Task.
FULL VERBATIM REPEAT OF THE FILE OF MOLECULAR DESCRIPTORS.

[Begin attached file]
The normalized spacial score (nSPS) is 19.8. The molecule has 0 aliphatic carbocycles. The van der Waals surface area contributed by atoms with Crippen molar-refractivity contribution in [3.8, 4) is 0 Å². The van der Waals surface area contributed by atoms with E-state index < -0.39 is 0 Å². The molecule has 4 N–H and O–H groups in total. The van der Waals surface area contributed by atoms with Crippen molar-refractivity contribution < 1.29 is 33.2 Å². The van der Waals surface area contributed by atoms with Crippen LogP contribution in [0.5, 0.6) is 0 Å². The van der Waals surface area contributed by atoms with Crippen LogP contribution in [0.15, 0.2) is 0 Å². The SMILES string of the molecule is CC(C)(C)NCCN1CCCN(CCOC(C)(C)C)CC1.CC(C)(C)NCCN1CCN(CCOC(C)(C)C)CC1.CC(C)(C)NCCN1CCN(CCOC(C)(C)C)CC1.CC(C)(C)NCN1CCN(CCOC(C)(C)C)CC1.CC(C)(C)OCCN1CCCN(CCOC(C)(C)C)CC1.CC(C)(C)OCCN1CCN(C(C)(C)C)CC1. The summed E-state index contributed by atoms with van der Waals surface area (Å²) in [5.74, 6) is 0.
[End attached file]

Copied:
The normalized spacial score (nSPS) is 19.8. The molecule has 0 aliphatic carbocycles. The van der Waals surface area contributed by atoms with Crippen molar-refractivity contribution in [3.8, 4) is 0 Å². The van der Waals surface area contributed by atoms with E-state index < -0.39 is 0 Å². The molecule has 4 N–H and O–H groups in total. The van der Waals surface area contributed by atoms with Crippen molar-refractivity contribution < 1.29 is 33.2 Å². The van der Waals surface area contributed by atoms with Crippen LogP contribution in [0.5, 0.6) is 0 Å². The van der Waals surface area contributed by atoms with Crippen LogP contribution in [0.15, 0.2) is 0 Å². The SMILES string of the molecule is CC(C)(C)NCCN1CCCN(CCOC(C)(C)C)CC1.CC(C)(C)NCCN1CCN(CCOC(C)(C)C)CC1.CC(C)(C)NCCN1CCN(CCOC(C)(C)C)CC1.CC(C)(C)NCN1CCN(CCOC(C)(C)C)CC1.CC(C)(C)OCCN1CCCN(CCOC(C)(C)C)CC1.CC(C)(C)OCCN1CCN(C(C)(C)C)CC1. The summed E-state index contributed by atoms with van der Waals surface area (Å²) in [5.74, 6) is 0.